Having extra clothing also ensures that you can change into dry stuff at the end of the day. Look for sturdy boots. Sorel is a good brand, but there are others. You’ll want rubber soles with good traction. Leather uppers are nice, but treat with a sealant. Tent I recommend a 4-season tent. The walls on these are solid material to block wind and shed snow. I prefer those with a full fly over the tent as well. Unbelievable, it makes for a better desert tent too. The fly creates shade and the combination of 2 walls keeps blowing sand out. Look for a model that has a vestibule. That’s where you’ll store your outerwear and boots. A vestibule, provides a transition area to reduce the snow you track into the main tent. It provides more room for sleeping, and your bedding and dry clothing won’t get wet.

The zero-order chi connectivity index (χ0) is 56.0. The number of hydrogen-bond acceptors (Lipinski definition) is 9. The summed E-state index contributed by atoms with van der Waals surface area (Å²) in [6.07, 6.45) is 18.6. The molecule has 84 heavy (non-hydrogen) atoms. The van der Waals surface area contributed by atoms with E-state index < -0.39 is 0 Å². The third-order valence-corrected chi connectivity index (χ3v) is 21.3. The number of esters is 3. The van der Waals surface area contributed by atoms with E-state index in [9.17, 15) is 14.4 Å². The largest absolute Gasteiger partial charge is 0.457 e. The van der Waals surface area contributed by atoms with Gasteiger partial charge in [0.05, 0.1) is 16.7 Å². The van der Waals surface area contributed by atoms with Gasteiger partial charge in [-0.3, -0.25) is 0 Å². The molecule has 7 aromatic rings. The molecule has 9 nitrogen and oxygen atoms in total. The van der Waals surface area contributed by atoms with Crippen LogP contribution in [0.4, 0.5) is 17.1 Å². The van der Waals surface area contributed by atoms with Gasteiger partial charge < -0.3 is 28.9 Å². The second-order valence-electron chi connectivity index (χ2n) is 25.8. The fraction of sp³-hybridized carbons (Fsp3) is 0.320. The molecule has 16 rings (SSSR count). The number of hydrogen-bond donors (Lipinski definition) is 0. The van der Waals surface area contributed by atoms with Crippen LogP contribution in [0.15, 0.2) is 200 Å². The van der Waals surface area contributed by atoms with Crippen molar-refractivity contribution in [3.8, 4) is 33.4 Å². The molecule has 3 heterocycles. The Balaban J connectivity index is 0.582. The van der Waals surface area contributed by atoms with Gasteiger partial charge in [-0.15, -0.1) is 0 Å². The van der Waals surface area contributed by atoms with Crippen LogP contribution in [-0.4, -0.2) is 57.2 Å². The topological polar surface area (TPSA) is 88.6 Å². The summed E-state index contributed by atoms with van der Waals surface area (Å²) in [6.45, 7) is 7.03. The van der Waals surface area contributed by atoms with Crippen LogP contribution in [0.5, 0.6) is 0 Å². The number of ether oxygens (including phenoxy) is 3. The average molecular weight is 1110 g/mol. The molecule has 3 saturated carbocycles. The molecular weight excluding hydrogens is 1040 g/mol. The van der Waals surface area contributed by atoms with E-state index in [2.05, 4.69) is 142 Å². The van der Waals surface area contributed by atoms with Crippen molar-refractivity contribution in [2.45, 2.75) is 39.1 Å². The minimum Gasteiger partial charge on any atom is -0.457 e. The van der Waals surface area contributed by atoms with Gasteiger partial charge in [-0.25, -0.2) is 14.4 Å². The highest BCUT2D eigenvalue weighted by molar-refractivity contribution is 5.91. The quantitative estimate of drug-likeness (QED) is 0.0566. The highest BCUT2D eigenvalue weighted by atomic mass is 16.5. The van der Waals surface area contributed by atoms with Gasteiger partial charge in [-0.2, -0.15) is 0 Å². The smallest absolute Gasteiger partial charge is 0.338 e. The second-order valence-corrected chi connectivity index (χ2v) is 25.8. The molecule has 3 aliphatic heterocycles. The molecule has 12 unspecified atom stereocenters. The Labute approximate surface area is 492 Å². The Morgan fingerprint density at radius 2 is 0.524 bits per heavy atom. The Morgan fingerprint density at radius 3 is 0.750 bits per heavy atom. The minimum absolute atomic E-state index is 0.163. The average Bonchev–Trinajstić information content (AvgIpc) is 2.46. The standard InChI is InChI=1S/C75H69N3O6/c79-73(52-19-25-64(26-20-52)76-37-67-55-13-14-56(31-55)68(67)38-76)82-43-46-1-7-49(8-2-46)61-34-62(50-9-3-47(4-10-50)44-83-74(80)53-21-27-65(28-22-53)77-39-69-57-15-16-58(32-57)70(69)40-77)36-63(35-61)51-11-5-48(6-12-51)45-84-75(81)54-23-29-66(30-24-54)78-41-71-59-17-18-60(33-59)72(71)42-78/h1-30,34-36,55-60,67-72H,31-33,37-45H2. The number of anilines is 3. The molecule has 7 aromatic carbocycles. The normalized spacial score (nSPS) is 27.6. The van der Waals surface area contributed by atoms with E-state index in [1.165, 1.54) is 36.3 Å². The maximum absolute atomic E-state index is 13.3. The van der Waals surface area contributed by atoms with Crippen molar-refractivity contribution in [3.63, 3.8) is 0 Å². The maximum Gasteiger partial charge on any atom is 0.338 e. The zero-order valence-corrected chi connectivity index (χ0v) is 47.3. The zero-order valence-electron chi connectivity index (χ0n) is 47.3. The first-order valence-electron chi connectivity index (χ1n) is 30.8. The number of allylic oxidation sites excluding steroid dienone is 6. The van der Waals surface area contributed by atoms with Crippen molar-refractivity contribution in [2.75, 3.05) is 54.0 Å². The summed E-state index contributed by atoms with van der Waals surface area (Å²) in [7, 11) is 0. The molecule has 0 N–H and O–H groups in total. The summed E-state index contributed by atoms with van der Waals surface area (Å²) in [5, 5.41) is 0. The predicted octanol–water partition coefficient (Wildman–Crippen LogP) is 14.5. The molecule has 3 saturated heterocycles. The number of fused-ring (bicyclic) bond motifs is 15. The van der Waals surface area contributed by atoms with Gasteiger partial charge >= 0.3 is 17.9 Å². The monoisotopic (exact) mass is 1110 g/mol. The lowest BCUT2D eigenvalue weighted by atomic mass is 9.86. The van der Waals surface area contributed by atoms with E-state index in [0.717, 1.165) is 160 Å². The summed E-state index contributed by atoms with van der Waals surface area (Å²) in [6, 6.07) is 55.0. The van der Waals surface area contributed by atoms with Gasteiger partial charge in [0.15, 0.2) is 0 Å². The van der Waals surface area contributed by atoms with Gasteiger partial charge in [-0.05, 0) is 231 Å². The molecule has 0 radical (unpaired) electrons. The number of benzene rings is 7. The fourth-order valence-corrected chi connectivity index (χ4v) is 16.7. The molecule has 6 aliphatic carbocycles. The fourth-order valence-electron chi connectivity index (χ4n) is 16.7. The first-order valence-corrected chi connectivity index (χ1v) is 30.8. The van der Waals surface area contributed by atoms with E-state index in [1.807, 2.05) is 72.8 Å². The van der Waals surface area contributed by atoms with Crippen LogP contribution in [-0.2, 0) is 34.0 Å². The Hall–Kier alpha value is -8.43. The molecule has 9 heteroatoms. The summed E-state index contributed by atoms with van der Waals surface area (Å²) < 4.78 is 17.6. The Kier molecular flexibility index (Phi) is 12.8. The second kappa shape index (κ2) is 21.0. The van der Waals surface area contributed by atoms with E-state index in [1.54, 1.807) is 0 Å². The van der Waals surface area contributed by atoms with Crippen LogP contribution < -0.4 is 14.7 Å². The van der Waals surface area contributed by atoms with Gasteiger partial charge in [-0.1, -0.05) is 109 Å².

Incidentally, never sleep in clothes you’ve been working in. They will be damp with perspiration, which means you’ll be uncomfortable all night. Set aside dry clothing for sleeping. That includes socks, heavy pajamas (or sweat shirt and sweat pants) and a warm hat.

Prior to setting up, pack down the snow for a firm base. Create a berm around the sides for wind break, and remember to face the front door away from the wind.

A good sleeping bag is a must. If you can’t find one rated to the proper temperature, take along two. You can stuff one inside the other. Understand that manufacturers take liberty with the temperature ratings on their products. Assume your boots, sleeping bag, and clothing won’t really keep you comfortable at the manufactures rated temperature. That’s why you pack heavy clothing, and even feet and hand warmers.